Ben Hills 

The name Nobbs is carved deep in the heart of Norfolk Island. There are innumerable Nobbs buried under mossy tombstones in the historic cemetery, inscribed on the war memorial, recorded in the annals of the island’s commerce, religion and civic service.

The pioneer of the clan, George Hunn Nobbs, an Irishman who claimed to be the illegitimate son of the Marquis of Hastings, arrived there in 1856 as the pastor, schoolmaster and doctor of a shipload of refugees from Pitcairn Island, descendants of the Bounty mutineers and their Tahitian women.

A century and a half later, the descendants of Nobbs and his wife Sarah (granddaughter of the swashbuckling leader of the mutiny, Fletcher Christian) are among the largest and most influential of the “founding father” families which still dominate most aspects of life on this self-governing island territory whose symbol is the eponymous pine tree.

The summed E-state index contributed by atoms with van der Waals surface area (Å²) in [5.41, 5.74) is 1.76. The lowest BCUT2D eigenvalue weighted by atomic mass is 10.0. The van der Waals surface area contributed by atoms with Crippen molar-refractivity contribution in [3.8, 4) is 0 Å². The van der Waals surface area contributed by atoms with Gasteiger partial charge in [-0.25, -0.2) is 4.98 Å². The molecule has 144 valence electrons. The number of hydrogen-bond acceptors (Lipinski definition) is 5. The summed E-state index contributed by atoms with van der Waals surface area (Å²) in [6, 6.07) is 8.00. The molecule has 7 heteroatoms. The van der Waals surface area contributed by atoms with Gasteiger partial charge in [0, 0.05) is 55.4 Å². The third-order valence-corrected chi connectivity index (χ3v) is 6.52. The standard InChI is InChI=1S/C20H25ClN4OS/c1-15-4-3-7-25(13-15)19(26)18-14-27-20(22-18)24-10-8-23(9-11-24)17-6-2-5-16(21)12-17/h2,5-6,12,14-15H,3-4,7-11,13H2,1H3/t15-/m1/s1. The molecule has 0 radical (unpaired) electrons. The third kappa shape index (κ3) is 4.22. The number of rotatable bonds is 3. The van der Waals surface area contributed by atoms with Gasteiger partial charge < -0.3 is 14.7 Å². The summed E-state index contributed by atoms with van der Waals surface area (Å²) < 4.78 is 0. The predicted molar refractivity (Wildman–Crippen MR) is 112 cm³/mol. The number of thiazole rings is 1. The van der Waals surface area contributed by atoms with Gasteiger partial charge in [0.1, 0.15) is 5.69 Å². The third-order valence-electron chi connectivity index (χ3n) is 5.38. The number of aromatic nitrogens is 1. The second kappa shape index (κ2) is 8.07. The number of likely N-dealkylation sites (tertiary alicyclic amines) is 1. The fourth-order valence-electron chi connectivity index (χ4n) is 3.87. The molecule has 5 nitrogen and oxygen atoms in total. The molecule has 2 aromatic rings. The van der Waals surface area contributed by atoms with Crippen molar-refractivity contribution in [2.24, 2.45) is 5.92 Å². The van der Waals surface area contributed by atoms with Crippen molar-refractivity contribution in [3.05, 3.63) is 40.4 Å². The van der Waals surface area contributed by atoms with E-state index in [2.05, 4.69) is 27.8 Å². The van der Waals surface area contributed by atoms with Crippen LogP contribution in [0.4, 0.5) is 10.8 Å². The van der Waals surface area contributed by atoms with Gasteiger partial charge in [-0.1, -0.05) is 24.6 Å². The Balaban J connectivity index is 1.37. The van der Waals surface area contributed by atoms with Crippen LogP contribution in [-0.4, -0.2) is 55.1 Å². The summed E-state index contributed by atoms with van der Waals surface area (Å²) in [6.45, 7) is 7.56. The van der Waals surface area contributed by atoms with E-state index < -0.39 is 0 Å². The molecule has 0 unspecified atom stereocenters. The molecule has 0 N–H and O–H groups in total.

There are 24 of them in the flimsy phone book, among the 1,800 other residents. They run shops in the tourist drag of the main settlement, Burnt Pine; they own farmland and tourist accommodation; they are prominent in the church and service organisations; one, Ron Nobbs, is Chief Minister in the island’s nine-member Parliament.

And one has just brought the deepest disgrace imaginable to his family and his ancestral island home. Stephen Enoch Nobbs, fifth-generation descendant of Norfolk Island’s pioneers, deacon of the Seventh Day Adventist Church, prominent businessman and pillar of the community, has become the first islander to be charged with, and convicted of, sex crimes against children.

Aged 68, a white-haired, ruddy faced grandfather, Nobbs listened impassively in the Norfolk Island courthouse last month as the verdict of a magistrate, 1,800 kilometres away in Canberra, was read to him: guilty of six charges of indecency against two girls, aged then between 7 and 13, in assaults dating back 20 years. He will have to wait until November to learn his sentence the maximum is five years’ jail.

Elsewhere in the courthouse, a handsome greystone building constructed in 1882 as a military barracks, a great cheer went up from the crowd of Nobbs’s victims, their families and supporters who hugged each other and wept in relief at the end of their ordeal. “The message is we don’t have to put up with this any more,” said one woman.